1. The Drivers Over Charge Scam

Always negotiate the price before getting in the car or tuk-tuk. Otherwise, they’ll charge what ever they like. Another trick (more specific to Thailand) is the tuk-tuk driver will offer to show you some of the attractions around town at a discount price. The catch? Before each attraction the driver takes you to a suit or gift store and instructs you to “act interested” so he can get rewarded by the store for bringing a prospective customer.

Tip: Always negotiate before getting in. Alternatively, use Uber.

2. The Travel Agencies Scam

In Thailand, you can go to the travel agency to score some great adventures off the beaten track. They’ll even offer to pick you up from your hotel. The catch? The agencies determine their own bonus/commission based on how much they can rip you off. I remember the drivers always picked up the travelers that got the cheapest deal first, so they could warn them not to tell the others how little they paid in comparison.

Tip: Shop around. I usually get 3 quotes before buying.

3. The Overnight Bus Theft Scam

Overnight buses are often the ideal way to get from point A to point B. They’re affordable (cheaper than flights) and you save money by not needing to book a hotel. The only problem? Once you’ve boarded the bus and drifted to sleep, a friend of the driver sneaks into the storage cabin and rummages through everyone’s’ bags looking for electronics, passports, and other valuables. The best way to avoid this is to always keep your valuable items on you.

Tip: Always keep your valuables on you, in a small bag. Additionally, when I’m traveling I use Pacsafe’s bag protectore.

4. The Bird Seed Scam

Imagine, walking around and exploring a new city, when you notice an old lady feeding a group of birds further down the road. As you pass, she insists on sharing this moment with you and implores you to take a handful of bird seeds, going so far as to grab your hand. Reluctantly, you take the seeds. She gestures for you to throw them toward the birds. So, you do. The next thing you know you’re being surrounded by a group of guys, saying “you pay now,” in reference to the seeds you’ve just thrown. You hesitate.  They start to get aggressive… and so the story goes. The easiest way to avoid this one is to accept that nothing is free, especially from strangers (even more so if they’re old, cripple or children because you’re less likely to have your guard up).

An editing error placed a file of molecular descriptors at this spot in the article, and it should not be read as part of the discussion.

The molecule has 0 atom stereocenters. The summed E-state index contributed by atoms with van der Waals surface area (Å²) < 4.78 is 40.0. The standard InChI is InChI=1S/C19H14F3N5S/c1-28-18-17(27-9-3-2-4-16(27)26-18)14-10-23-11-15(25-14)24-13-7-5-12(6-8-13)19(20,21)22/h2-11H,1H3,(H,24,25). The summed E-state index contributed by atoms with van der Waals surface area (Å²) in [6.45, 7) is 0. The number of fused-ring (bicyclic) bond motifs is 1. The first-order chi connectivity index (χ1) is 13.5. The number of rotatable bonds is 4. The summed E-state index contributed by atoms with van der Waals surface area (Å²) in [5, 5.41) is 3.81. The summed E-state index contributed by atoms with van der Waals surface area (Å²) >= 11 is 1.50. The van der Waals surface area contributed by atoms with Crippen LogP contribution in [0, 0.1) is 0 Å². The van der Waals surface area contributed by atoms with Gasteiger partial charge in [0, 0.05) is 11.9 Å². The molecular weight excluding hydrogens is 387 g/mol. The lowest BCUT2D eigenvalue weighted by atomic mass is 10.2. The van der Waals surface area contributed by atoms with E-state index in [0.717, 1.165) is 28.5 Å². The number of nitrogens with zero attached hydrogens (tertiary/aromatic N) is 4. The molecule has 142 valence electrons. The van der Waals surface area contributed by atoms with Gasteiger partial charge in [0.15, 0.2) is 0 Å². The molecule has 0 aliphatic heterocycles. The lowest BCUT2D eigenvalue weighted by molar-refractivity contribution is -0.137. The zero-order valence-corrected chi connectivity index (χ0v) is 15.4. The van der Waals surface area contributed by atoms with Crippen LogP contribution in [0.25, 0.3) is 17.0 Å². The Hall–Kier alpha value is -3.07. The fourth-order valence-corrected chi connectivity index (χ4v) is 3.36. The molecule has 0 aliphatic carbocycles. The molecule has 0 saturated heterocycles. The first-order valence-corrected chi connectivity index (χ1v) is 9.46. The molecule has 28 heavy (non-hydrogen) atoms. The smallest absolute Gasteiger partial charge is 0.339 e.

Tip: Never accept something from a stranger that approaches you.

5. The “Let Me Help You” Scam

I’m not sure about you, but I always get nervous when crossing the boarder or landing in a new country; even more so when the security guards are patrolling with rifles and shouting in a language I don’t understand. Then, someone comes along. A local. “Where you go?” they ask, “I help you, come.” And so they take the lead. Your anxiety eases up as you follow someone who clearly knows where you need to go. They hand you the correct forms and take you to the correct terminal/bus stop. Then, just as you’re parting ways, they ask, “you tip?”. Five dollars later and you’re on your way, having probably saved only a few minutes of your time had the helpful local not “assisted” you (Doh!).

Tip: Learn to say no and always be prepared.

6. The “It’s Closed” Scam

I have almost had to jump out of a moving tuk-tuk to avoid this one. So, today you’ve planned to go to this ancient temple. You hail a tuk-tuk, negotiate a price, and jump in. “Just one stop,” he says, pulling over to the side of the road. “This temple very famous. You go, look.” You look over to where he’s pointing. You see the cracked head of a golden statue over the top of a worn-down wall. Despite your better judgement you exit the tuk-tuk and walk over. They try charging $10 entry-fee. “Yeah, I’m good.” You get back in the tuk-tuk. “Okay, let’s get going to [original destination].” He forces a look of concern. “Oh, my friend just tell me,” he pauses for effect, “[original destination] is closed today, but I take you somewhere better.”  Gah!

Tip: Use an Uber and always bail at the first sign they’re taking you for a ride.

7. The Upgrade Scam

Spoiler: it’s the same bus/car/service/product, you’re just paying the “dummy” tax.

8. The Police Tax

Not wearing a helmet? Give the officer money or receive a huge fine. Caught without the correct license/paper work? Give the officer money or receive a huge fine. Additionally, if you purchase anything illegal, don’t be surprised if it turns out they’re an undercover police officer and they begin demanding that you either give them money or receive a huge fine. You can start to see the pattern here…

Tip: Avoid the police and always abide by the law.